Boarding Horses Brings in A Source of Extra Income

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MOTHER EARTH NEWS STAFF
Marketing your horse boarding business.

A little surplus space in your barn used for boarding horses can give you some extra cash each month.

As with empty stalls in many barns, ours were filled with
junk. With a bit of work and a small cash investment, my
husband and I turned these unoccupied spaces into
moneymakers. After a few improvements, we advertised “Horse
boarding.” Two months later we were boarding horses, both stalls were rented and we
had an extra $400 each month. You can do it, too. Here’s
how.

Getting Started Boarding Horses

To decide if horse boarding is for you, check out
facilities in your area. Ask what they charge and what they
offer. Barns have different levels of boarding, from full
service, where feed and care is provided — to basic
stall rental — where the client does everything. Visit
a few barns. If you see clients, ask them what they like
and dislike about their barn. Look at the size and
condition of the stalls. How are feed and tack stored?
What’s used for bedding and how is soiled bedding handled?

While it’s important to have some knowledge of horses, you
don’t need to be an expert. Most veterinarians and horse i
trainers are willing to share information.

Determine a price for your stalls by considering the nature
of your facility, ongoing expenses and startup cost. We
spent $1,000 making our two stalls and pastures ready for
boarding. We decided to offer full-service care, so I
estimated the additional monthly cost of feed, hay and
utilities. Because we didn’t have an indoor arena, we
charged less than top price. Still, six months later our
rental stalls had paid the debt and begun turning a profit.

Plan for backup help to take over chores when you’re gone.
It’s important to let your boarders know when you’ll be
away and who will care for their horses.

Setting Up Your Horse Boarding Area

Empty your stalls, clean and disinfect the area. We rented
a power washer and used a diluted bleach solution. Inspect
your stalls for loose boards or other problems. Some horses
crib (chew on wood), so we strapped a length of rigid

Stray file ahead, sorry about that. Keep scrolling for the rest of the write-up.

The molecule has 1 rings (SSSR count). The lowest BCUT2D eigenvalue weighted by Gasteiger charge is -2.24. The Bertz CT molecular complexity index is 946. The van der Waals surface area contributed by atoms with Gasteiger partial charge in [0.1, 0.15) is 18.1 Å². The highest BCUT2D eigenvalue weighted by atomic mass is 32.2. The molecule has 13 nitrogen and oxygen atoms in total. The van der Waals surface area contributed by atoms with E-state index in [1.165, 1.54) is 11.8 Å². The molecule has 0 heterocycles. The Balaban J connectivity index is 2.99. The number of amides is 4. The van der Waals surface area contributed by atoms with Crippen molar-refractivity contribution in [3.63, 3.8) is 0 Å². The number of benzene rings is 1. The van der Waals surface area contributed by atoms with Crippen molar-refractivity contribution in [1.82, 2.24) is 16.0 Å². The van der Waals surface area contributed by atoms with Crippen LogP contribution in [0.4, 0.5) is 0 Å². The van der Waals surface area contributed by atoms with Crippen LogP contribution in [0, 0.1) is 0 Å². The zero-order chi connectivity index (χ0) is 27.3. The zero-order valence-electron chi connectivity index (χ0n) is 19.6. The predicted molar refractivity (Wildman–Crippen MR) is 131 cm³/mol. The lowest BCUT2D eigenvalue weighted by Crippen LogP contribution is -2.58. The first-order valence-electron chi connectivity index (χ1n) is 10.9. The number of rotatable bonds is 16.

electrical conduit to the top edges. Horses may dig, so
stall mats are a necessity. Each horse needs a daily supply
of fresh water. For safety and convenience, stalls need a
light directly overhead.

If you have an arena, clean it up and rework the surface if
needed. Clear riding trails. We mowed tracks around our
field and along a nearby river bank.

Plan to store boarders’ feed in a separate bin.
Thirty-gallon plastic garbage cans are ideal. They hold 150
pounds of rolled oats, and the snap-lock lids guard against
rodent contamination. Add a saddle rack for each client in
your tack room. I built tack lockers mounted on a wall.
Each 30-inch square locker has a saddle rack, hooks for
gear and room for grooming tools. The doors can be
padlocked.

Assess ways to dispose of soiled bedding. Dumping on your
property is one choice. Some forest products or garden
supply companies haul away horse manure and bedding, which
they compost and resell. Remember to figure their fee into
your cost analysis.

If you plan to offer pasture, fence off individual areas
for each horse. Barbed wire is not acceptable around
horses. An electrified top wire will discourage
over-the-fence biting. Position gates so there’s individual
access to each pasture. We use tubular gates with
welded-wire panels, which prevent horses from putting a
head or foot through the gate.

You need a continuous source of water to outside troughs.
We installed float valves and shut-off valves so I can
clean the troughs or drain the system in winter if
necessary.

Horse Protection

Most states have an Equine Activity Statute. This law
recognizes the inherent risks associated with horses and
protects horse businesses from unwarranted legal action.
Some statutes require the boarder to sign a release.
Alaska, California, Maryland, Montana, Nevada, New York and